John Harms A Federer Fanatic

Not so long ago TattsBet had a poster you’d see about the place entitled ‘Head vs Heart’ which featured two creatures: an over-sized brain on legs sticking out (wearing sandals and long-socks) and a heart on legs (wearing Nikes and socks). “Which do you bet with?” the slogan read.

Firstly, I need to put it on the record that none of my punting mates have brains that big and, as a top-shelf mug myself, I certainly don’t. We mugs try to use what little punting grey matter we have. We have to fight the heart which is hard to do because mugs have VERY BIG HEARTS. We push ourselves to analyse, assess, contemplate and divide by the square root of 3.6 before putting our $5 on. We will sometimes do the research of the hardened pro but, really, when being totally honest with ourselves there’s a fair bit of heart in it all. I’m not one to back the opponent against my footy team for the double result: sweet victory and premiership points in a win, cash in a loss. I’m all for the double whammy.

So I have lived on baked beans at times.

I always backed Frank Nobilo (what a beautiful golf swing) in majors; I backed Hicham Arazi, a natural shot-maker, in big tennis tournaments; I backed Daniel Bradshaw to win the Coleman every year and once when he was on track Lethal moved him to centre half back for a month; I backed Jimmy Bartel for the Brownlow for season after season before anyone knew his name and he was $500 (then failed to back him in the year he won it). Total return for my loyal heart-punting: zilch.

While I have considered the weight of evidence, there are still times when I am happy to go with my heart; happy to ignore any arguments which are directed at the situation.

As we enter the semi-final stage of the Australian Open I am facing one of those moments.

I don’t mind Novak Djokovic. He seems like a friendly bloke who loves nothing more than a good laugh, sometimes at his own expense. I should empathise with Andy Murray because I have the same head issues even when faced with a two-foot putt in a social game for a round of drinks and 50 cent units. As for David Ferrer I admire his persistence and the humility in his self-knowledge.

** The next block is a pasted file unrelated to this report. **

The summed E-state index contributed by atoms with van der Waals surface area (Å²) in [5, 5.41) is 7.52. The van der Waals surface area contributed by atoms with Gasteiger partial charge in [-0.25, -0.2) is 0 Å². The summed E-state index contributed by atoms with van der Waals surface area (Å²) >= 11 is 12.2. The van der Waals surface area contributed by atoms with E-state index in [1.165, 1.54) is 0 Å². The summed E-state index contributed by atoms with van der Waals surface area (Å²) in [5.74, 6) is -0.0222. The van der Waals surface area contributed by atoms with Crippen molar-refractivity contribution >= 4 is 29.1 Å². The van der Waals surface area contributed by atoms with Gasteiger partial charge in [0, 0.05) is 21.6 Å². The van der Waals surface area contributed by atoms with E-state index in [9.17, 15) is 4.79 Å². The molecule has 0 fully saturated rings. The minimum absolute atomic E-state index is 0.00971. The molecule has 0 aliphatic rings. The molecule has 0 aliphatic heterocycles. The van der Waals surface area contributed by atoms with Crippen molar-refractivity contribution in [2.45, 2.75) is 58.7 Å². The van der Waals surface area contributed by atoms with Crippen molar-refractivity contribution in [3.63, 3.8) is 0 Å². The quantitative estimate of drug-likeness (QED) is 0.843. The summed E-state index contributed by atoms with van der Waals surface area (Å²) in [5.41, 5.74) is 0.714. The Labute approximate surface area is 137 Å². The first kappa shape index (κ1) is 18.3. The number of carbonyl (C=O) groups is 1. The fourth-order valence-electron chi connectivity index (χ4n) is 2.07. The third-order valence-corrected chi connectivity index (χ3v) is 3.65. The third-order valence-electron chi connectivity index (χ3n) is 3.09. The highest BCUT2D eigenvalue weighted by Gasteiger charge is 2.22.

Yet, for some reason, not only have I backed Roger Federer to win the men’s singles (before the quarters), I am going to back him again. Quite simply, I would like to see Roger Federer play in the final and win it. I love watching him.

This is unusual for me. While I have always tended to look for the value, I have often taken the short price on Federer in the second week.

There used to be some head in backing Federer; these days it is straight heart.

My view of Roger Federer was confirmed a couple of years ago when he beat Thomas Berdych at the Australian Open (the Round 3 win, not the famous come from behind Sunday afternoon one). I sat in on his media conference which he completed in English. He was warm, self-effacing, amusing yet understood that no-one wanted to hear false modesty. He was tremendously respectful of the game, the tournament and his opponent.

Having completed that conference to a room full of English speakers from Britain, the US, Australia and wherever else journalists slaughter the English language, he went next door and completed a conference in French.

That has nothing to do with tennis. But it affected my heart. It further elevated my opinion of him.

I like him. I want him to win. I’m taking the $3.75 to win the tournament.

I’m coupling him up with Sloane Stephens as well.

I like barracking for the story. It’s what my heart tells me to do.